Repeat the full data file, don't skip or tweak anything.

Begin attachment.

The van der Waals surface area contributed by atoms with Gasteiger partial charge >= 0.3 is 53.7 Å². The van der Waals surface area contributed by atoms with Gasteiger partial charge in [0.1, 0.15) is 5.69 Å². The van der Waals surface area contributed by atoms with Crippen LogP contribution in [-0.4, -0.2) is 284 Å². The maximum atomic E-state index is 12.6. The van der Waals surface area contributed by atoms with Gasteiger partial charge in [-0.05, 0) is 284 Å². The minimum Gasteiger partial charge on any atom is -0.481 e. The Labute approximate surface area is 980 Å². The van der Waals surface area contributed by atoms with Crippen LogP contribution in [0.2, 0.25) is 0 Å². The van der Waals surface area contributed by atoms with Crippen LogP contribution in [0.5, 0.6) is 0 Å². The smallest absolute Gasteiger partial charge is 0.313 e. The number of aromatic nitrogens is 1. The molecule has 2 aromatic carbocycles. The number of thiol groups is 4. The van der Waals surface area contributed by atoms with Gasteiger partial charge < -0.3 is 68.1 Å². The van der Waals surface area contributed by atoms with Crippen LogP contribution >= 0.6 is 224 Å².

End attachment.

The van der Waals surface area contributed by atoms with Gasteiger partial charge >= 0.3 is 53.7 Å². The van der Waals surface area contributed by atoms with Gasteiger partial charge in [0.1, 0.15) is 5.69 Å². The van der Waals surface area contributed by atoms with Crippen LogP contribution in [-0.4, -0.2) is 284 Å². The maximum atomic E-state index is 12.6. The van der Waals surface area contributed by atoms with Gasteiger partial charge in [-0.05, 0) is 284 Å². The minimum Gasteiger partial charge on any atom is -0.481 e. The Labute approximate surface area is 980 Å². The van der Waals surface area contributed by atoms with Crippen LogP contribution in [0.2, 0.25) is 0 Å². The van der Waals surface area contributed by atoms with Crippen LogP contribution in [0.5, 0.6) is 0 Å². The smallest absolute Gasteiger partial charge is 0.313 e. The number of aromatic nitrogens is 1. The molecule has 2 aromatic carbocycles. The number of thiol groups is 4. The van der Waals surface area contributed by atoms with Gasteiger partial charge < -0.3 is 68.1 Å². The van der Waals surface area contributed by atoms with Crippen LogP contribution >= 0.6 is 224 Å².